But I also didn’t count on the sweetness of getting more time with my teenager, of our gawky pas de deux in our awkwardly laid out kitchen when our lunch breaks overlap and we cook together. On my husband’s demented dedication to doing something weird in the house every two weeks, transforming it into a cruise ship, an Italian restaurant, a champagne bar. On being forced to play on the new foosball table which now lives right next to our kitchen table, instead of staying at my desk and just working working working.
I didn’t anticipate the little gestures of humanity. The meetings that turned into a genuine ‘how are you doing’ and not a reflexive ‘good and you’ call and response. The clients’ kindness and generosity of spirit as we all doggedly try to plow through. The vulnerability that we would all finally show one another.
I have found myself telling colleagues and peers, as they confess their fears and perceived failings to me in all of this, that they are not, right now, ‘working from home’. They are working at home during a crisis, and that ‘productivity’ might look and feel different right now and that’s okay and human.
I knew the basics. Real pants. Keep a schedule. Mute your mic. Lock the door and communicate your meeting schedule.
But now I know the basics aren’t so basic.
Real pants, but cut yourself slack when it’s all so overwhelming and the thought of one more thing to do makes you want to burst into tears.
Keep a schedule, but be good to yourself when you can’t fit it all in, when things derail.
Mute your mic, and forgive yourself when you don’t and your conference call can clearly hear precisely what your 17-year-old has to say about the college applications process and it is loaded with f-bombs.
Lock the door and communicate your meeting schedule, but shrug and say ‘welcome to my house!’ when you’re on-camera and get interrupted.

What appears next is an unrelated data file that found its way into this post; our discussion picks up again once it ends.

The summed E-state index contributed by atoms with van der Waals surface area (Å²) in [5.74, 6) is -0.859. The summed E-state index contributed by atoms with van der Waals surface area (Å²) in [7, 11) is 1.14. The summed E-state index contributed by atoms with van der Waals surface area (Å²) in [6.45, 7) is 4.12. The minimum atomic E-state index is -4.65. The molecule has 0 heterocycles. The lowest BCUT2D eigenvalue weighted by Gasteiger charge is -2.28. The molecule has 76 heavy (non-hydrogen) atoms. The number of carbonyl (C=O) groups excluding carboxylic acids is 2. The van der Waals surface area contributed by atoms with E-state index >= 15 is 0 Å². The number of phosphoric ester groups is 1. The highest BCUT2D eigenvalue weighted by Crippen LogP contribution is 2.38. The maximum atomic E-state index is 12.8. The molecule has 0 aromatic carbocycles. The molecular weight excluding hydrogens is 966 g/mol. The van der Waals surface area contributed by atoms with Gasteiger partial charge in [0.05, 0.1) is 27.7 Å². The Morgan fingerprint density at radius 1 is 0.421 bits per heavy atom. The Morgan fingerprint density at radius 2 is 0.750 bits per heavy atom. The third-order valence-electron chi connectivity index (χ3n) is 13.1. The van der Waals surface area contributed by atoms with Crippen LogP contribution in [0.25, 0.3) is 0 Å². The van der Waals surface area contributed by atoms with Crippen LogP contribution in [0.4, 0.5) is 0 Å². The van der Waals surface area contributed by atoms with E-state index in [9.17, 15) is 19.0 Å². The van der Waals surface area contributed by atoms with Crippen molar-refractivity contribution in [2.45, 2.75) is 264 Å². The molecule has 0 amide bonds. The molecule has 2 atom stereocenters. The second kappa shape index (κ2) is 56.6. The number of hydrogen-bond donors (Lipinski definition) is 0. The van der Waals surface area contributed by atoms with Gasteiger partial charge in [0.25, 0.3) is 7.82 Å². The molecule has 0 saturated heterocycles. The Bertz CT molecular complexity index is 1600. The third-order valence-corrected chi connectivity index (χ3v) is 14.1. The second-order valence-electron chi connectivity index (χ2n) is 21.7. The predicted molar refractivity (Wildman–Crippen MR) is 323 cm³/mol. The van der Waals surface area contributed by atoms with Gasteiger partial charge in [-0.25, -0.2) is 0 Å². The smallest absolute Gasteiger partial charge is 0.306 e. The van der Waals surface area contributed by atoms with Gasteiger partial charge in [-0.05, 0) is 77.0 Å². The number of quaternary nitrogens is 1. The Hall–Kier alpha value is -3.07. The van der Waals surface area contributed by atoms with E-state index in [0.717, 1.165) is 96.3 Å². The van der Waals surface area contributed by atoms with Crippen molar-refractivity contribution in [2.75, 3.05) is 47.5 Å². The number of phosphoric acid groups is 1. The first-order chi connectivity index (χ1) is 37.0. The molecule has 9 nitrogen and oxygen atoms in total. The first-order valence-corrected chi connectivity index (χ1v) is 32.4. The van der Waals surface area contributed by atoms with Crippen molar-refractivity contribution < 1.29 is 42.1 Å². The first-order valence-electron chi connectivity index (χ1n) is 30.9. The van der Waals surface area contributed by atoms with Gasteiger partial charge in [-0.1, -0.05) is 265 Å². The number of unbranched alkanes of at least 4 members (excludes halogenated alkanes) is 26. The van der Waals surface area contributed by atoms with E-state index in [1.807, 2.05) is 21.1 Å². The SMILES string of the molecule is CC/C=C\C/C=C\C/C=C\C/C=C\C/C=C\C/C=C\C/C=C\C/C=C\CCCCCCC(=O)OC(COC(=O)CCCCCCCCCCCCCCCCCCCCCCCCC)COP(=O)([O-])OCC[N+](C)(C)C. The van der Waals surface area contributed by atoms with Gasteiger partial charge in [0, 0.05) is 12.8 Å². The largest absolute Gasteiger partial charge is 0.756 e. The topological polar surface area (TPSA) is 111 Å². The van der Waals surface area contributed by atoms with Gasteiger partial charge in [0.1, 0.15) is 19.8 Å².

And most of all. Extend grace to yourself. Celebrate the tiny wins with your colleagues. Because we are all living and working through a wildly unsettled time, and to actually be accomplishing work is an achievement in and of itself.
Bonus points if you do it in real pants.
Post-script: I wrote this in response to Craig asking me what was different about telecommuting now versus how I usually work, at the end of May. Everything is now amplified. The urgency of protesting police brutality and how systemic racism oppresses people of color in this country, of working towards actual, lasting change makes proofreading a document or sitting in a meeting feel even more alien than it did during the first several weeks of COVID quarantine. And I say that as a white woman of immense privilege; I cannot understand how traumatizing this period is for my colleagues and peers of color.
To my white colleagues in the industry: I know you’re tapped out from COVID and its personal and professional impacts, but you can’t shy away from the work of addressing systemic racism and unconscious bias. Goodness knows I’m interrogating myself and where I have failed, abided by bias structures and helped maintain them, and other hard, hard questions. This isn’t just one more thing on your to-do list. You can’t fix systemic racism alone. But you’ve gotta do the work. If you’re looking for reading suggestions, see the resources I pulled together in support of my talk at SATE 2019. Showing Up for Racial Justice has chapters nationwide, check their website to find the chapter nearest you and additional resources, training, and ways to get involved. Feel free to do it in pj pants, even unshowered. Just do it.